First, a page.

Trump publicly thanked Saudi Arabia on Wednesday for plunging oil prices. However, OPEC, the cartel of oil-producing countries, could announce production cuts at its Dec. 6 meeting in Vienna, nudging prices upward.
On Thursday, Trump continued: "I have the oil prices low because I'm jawboning them and others all the time to keep them low. No president ever did that. And gasoline is now at a very low number."
He also pointed to what he said would be a devastating impact from pulling back from the relationship, without providing any supporting evidence.
"We have hundreds of thousands of jobs," said Trump. "Do people really want me to give up hundreds of thousands of jobs?"
Bipartisan committee wants to probe killing
Criticism of the president will likely resume when lawmakers return to Capitol Hill early next week.
Twenty-two members of the Senate — 11 Republicans and 11 Democrats — have triggered investigations into Khashoggi's death and specifically whether the crown prince was responsible. The investigations were requested under provisions of the Global Magnitsky Human Rights Accountability Act.
The act requires the president to report back to the Senate's foreign relations committee within 120 days — in this case by Feb. 7 — on whether the crown prince was responsible for an extrajudicial killing, torture or other gross violation of internationally recognized human rights against a person exercising freedom of expression and the administration's decision on whether sanctions are warranted.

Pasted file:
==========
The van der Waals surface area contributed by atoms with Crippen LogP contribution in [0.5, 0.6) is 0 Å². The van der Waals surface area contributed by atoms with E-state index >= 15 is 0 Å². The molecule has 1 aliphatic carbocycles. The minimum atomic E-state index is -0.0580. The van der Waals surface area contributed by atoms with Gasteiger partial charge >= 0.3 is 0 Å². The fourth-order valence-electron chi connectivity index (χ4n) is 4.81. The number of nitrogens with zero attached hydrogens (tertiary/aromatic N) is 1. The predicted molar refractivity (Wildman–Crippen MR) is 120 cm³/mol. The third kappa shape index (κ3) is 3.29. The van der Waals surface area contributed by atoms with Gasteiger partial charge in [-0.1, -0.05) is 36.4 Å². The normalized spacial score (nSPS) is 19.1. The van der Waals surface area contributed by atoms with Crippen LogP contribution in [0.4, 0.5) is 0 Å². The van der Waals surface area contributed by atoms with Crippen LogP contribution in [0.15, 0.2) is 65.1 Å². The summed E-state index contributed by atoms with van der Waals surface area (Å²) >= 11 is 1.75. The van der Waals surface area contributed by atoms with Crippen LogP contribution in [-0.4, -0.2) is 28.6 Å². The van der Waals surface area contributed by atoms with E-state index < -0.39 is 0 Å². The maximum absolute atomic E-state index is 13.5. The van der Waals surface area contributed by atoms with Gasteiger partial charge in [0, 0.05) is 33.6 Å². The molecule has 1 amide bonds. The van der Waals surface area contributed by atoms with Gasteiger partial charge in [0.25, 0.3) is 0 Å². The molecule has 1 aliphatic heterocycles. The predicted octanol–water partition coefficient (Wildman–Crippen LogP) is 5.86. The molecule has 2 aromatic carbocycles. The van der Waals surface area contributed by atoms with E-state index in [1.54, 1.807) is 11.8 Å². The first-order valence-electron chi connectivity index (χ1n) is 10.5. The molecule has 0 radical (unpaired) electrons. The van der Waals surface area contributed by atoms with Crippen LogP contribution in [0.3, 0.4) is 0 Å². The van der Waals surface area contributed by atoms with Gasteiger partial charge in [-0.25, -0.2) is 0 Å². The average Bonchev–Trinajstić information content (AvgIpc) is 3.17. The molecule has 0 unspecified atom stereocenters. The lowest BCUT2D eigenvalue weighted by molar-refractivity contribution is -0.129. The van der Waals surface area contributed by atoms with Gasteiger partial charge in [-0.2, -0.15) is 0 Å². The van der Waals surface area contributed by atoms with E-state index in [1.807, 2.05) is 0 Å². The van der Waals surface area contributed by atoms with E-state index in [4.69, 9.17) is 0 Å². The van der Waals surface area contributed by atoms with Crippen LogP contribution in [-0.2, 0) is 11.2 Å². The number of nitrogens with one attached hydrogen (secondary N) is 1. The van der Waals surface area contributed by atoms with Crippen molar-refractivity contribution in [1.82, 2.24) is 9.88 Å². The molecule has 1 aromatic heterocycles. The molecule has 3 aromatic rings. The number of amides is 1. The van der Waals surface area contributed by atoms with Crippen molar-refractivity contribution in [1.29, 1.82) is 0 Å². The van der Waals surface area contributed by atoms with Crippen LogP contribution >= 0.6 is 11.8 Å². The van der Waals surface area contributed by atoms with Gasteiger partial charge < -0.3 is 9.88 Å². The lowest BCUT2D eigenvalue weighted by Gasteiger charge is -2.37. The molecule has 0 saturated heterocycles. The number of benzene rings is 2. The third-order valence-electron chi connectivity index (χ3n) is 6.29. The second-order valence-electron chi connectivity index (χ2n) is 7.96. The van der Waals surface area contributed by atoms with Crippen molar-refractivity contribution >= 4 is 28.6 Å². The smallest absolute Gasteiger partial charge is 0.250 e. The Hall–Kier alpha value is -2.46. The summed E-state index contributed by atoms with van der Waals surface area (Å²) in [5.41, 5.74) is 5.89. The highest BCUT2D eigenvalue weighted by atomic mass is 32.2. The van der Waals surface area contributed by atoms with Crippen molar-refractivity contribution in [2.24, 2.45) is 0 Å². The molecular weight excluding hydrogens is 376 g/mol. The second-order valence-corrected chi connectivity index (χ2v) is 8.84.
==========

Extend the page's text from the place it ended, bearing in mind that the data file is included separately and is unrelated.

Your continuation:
In addition, three Democrats and three Republicans have introduced the Saudi Arabia Accountability and Yemen Act of 2018. Among other things, the bill calls for suspending weapons sales to Saudi Arabia and imposing mandatory sanctions on all those responsible for Khashoggi's death and those blocking access to Yemen, where a long war has led to a humanitarian crisis.
Meanwhile, France said on Thursday that it was imposing sanctions on 18 Saudi citizens linked to the murder.
"France asks that all light be shed on the manner in which such an act may have been committed. It expects from the Saudi authorities a transparent, detailed and exhaustive response," France's foreign ministry said in a statement. CBC